Tell us about a few of your favorite family traditions. We love family dinners and treating each day as a celebration. We love talking about our days, singing our family prayer, and saying a cheers. We also love hosting people in our home for meals. We love celebrating Thanksgiving, Christmas, and Easter with special morning breakfasts and long family walks. We love traveling together and exploring different places. We keep a family journal when we travel so that everyone can add their thoughts along the way. And when we travel, we try to spend a lot of time outdoors, eating delicious food, and soaking in all that a place has to offer. It has certainly been more work traveling with Perry, but the experiences have been so worth it.
What is your favorite part about having children? Many, many, things, but if I had to pick one I would say that staying up late on Christmas Eve with my husband and doing what parents do to prepare for Christmas morning has been one of my favorite parts so far. It seems to summarize how I feel about being a parent and encompasses my delight at doing something purely out of love that will make their corner of the world safe, happy, and magical.


One thing you are doing the same as your parents and one thing you are doing differently: My parents divorced when I was very young and it certainly shaped the way I grew up. I’m grateful I was always given an incredible amount of freedom to make my own choices, and I hope to empower Perry with the tools he needs to be autonomous and make good decisions, too. With that, I think one thing I will do differently is never waiver in my commitment to being a united team with Graham. Although we’ve only been parents for a short while, we’ve learned so much about each other and the things that matter to us most about parenting. There have certainly been times where I would have handled a situation differently, but the bottom line is that we are always seen as a united and supportive team to our children.
One thing that has fallen by the wayside since having kids and one thing you’ll never compromise on: I used to care a bit more about my appearance before I left the house, but this has fallen a bit by the wayside. It’s a luxury to shower, wash, and dry my hair, and I often leave the house feeling less put together than I would like; however, I think in a way it has helped me become more confident with who I am and understand that everyday I put on my “mom uniform,” and it is the greatest one I get to wear. I do try and find a quiet time once a day to take a lavender soak bath, which helps me relax and gives me time to reflect. It also eases achy muscles from carrying a toddler!

Family Picture 5

Photo by Meredith Perdue

How do you keep communication lines open with your partner? I’ve been thinking about this particular question a lot lately as Graham and I are entering into a phase of parenting requiring a bit more thought concerning Perry’s behavior. Graham and I often differ in the ways in which we would handle particular situations, but what we’ve learned is that you have to take time to discuss the things that matter to you most. For example, Graham gets frustrated easily by messes, loudness, and throwing things in the house. Those are his non-negotiables, and I have had to learn that although they aren’t necessarily the behaviors that irk me the most, I have to respect that we are a unit and must function as a team on all levels. I think it’s good to have upfront conversations about particular behaviors that you want to keep out of your home. Often parenting seems to be about picking your battles, and we’ve found that setting clear boundaries together partner helps this tremendously.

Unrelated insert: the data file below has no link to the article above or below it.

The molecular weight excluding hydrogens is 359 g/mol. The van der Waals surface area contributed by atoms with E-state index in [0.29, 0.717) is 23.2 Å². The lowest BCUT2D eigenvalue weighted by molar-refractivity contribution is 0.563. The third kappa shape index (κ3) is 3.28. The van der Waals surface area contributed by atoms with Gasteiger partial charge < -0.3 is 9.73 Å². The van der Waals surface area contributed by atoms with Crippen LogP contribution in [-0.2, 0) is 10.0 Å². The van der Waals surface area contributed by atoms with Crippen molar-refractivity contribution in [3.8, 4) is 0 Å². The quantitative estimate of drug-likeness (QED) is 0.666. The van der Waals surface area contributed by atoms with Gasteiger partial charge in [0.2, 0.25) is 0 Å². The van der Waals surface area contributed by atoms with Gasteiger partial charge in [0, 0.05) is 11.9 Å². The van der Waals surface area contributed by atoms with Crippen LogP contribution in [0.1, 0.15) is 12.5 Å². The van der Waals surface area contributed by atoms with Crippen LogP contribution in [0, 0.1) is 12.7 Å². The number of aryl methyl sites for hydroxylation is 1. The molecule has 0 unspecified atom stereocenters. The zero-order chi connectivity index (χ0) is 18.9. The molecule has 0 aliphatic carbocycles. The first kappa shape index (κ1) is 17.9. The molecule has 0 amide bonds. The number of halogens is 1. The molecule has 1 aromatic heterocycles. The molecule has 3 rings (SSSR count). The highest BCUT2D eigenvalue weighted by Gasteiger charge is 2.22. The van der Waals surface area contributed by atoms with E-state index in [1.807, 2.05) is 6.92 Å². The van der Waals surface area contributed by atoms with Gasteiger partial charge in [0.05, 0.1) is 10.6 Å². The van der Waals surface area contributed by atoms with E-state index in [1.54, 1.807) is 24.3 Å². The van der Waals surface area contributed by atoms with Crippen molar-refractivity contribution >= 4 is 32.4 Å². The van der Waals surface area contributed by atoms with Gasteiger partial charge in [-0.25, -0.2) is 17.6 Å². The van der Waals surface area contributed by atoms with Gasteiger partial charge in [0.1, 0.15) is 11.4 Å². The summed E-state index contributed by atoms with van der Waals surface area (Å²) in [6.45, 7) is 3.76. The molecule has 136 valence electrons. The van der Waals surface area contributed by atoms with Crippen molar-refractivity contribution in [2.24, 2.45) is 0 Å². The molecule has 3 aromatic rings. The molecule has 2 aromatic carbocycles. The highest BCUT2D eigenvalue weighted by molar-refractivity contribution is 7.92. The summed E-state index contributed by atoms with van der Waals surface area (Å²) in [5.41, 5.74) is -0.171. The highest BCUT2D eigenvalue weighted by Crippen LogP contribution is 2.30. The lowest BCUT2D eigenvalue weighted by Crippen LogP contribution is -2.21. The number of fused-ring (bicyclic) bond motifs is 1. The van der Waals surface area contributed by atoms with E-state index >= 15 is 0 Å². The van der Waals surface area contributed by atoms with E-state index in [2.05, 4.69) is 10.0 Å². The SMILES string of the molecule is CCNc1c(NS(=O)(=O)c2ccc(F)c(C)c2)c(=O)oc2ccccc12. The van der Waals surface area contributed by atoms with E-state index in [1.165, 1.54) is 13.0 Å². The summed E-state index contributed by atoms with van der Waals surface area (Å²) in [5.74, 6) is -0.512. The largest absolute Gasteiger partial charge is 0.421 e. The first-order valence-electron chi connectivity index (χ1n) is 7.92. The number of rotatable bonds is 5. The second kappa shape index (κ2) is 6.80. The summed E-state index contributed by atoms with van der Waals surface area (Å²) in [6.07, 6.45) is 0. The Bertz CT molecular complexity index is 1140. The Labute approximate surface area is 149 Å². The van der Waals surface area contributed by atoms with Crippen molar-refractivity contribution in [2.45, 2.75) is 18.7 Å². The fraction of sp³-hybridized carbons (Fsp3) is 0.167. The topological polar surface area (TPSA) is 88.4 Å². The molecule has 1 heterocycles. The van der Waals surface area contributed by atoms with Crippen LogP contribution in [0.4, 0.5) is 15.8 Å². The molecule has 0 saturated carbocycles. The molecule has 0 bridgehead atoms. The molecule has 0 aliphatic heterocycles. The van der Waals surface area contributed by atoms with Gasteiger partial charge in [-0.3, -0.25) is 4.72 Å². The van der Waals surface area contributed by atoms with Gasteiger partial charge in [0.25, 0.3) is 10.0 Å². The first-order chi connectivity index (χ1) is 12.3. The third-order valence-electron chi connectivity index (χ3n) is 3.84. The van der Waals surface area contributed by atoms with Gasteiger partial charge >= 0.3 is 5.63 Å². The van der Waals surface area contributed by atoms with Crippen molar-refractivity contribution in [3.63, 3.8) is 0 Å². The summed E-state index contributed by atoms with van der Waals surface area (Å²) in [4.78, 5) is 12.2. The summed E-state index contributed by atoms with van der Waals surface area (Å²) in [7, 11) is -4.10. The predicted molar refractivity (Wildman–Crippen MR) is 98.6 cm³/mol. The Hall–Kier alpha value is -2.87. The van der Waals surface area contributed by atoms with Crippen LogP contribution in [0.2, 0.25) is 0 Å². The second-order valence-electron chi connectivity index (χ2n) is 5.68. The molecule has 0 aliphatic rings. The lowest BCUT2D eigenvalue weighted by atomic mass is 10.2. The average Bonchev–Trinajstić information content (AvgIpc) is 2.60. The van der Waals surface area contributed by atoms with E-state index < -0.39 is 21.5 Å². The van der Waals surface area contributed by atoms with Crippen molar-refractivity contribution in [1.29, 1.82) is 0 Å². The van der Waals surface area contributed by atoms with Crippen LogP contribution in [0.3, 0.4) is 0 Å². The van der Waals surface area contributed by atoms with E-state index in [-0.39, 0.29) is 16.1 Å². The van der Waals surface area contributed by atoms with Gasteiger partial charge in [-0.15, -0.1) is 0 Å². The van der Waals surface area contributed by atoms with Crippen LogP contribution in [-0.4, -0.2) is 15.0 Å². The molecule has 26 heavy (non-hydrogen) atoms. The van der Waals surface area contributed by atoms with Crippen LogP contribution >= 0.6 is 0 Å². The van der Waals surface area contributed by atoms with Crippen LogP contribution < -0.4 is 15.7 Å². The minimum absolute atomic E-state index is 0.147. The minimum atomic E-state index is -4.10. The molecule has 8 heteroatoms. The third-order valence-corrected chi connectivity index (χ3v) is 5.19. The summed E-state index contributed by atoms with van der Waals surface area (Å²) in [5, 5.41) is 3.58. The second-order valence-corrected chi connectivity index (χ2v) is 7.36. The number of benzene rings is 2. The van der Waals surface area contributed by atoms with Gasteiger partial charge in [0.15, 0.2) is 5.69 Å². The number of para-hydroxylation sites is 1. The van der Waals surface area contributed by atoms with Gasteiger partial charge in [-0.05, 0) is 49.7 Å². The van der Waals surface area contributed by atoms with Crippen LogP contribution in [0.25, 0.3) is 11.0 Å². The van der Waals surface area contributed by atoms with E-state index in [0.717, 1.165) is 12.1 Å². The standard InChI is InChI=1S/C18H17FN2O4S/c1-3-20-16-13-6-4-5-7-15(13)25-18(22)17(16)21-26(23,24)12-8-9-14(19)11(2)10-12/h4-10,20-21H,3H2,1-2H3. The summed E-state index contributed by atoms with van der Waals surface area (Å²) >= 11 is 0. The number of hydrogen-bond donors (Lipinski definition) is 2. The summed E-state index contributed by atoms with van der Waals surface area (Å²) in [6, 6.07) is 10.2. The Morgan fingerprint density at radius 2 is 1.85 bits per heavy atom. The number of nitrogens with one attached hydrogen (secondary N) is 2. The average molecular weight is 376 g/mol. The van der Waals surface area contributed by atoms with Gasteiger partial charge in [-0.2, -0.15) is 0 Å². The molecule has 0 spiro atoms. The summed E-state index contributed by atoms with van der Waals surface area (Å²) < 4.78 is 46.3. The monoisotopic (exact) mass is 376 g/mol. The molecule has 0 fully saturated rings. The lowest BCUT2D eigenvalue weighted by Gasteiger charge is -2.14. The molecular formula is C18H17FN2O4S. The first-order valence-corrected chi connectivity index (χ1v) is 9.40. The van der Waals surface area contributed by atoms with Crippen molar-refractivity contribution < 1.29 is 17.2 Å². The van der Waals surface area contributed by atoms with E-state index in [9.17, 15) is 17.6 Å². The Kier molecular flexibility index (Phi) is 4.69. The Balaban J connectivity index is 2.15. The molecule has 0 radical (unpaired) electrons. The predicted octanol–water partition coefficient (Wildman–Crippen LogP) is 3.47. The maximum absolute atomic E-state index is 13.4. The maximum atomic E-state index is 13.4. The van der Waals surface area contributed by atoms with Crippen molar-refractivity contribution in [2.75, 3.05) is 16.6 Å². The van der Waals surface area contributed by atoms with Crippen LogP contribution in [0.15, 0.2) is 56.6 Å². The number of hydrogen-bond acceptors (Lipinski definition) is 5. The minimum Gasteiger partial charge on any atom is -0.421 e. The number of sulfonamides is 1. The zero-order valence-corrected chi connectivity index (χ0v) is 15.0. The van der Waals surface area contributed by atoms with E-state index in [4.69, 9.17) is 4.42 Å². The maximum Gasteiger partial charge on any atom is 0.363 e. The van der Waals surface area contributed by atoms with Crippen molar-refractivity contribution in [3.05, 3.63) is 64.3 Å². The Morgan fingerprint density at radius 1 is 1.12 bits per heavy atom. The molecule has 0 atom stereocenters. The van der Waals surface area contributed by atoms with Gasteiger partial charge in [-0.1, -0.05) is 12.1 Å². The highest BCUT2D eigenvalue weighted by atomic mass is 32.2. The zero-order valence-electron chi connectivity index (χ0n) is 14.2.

Tell us about a lesson you’ve learned since having kids. In the early and very emotional days after we brought Perry home from the hospital, I spent a lot of time crying tears that I declared happy tears. However, I was actually crying because I was mourning the loss of a day with a tiny baby that was aging beyond my control, due to my obsession with not wanting Perry to change or grow but stay my tiny newborn forever. It sounds a little silly as I type, but at the time, it was a very real challenge. I talked to many people who told me that “it just keeps getting better,” and finally, as my hormone levels evened out and my emotions came under control, I realized that that is the truth. A very wise friend also told me that God does this amazing thing when we have children: he erases a little bit of our memory of each previous phase so we don’t dwell on missing it and instead can love the current stage.

Thank you so much, Sam! We love you!!

P.S. If you’d like to hear more from Sam, I loved her interview on Map & Menu about traveling with kids!

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January 14, 2016 12:48 pm

I have only spent time with Sam and Perry once (pumpkins and soup, hooray!), but just in that short time, I was so struck by her gracefulness, even with a little one in tow! Loved reading her answers!

January 14, 2016 1:31 pm

“mothers make the best decisions we know to make with the information we have.” YES!!! Feeling a smidge more prepared from reading that quote alone! :)

January 14, 2016 2:11 pm

Seeing this post made me so happy! I have a vivid memory of Graham telling us that he thought that Samantha was meant to be a mother, and after spending time with this sweet family, I couldn’t agree more. Thanks for sharing some wisdom and insight from one of my favorite people, Em. I cannot wait to see who you feature next – you’re are blessed to know so many inspiring mothers!

katie b.
January 14, 2016 2:14 pm

I am an avid blog reader but rarely post. After reading this I had to say how much I love this series! My husband and I have been married a few years and the thought of having a baby is daunting to us both. It brought me so much joy (and eager anticipation) as I read Samantha’s words. All in all, thanks Em for sharing!

January 17, 2016 10:32 pm

Love this! And it’s so true…it keeps getting better, as magical as that seems and sounds! And for the record, Sam, on your appearance, every time I see you, you are always always so put together! This was such a beautiful read!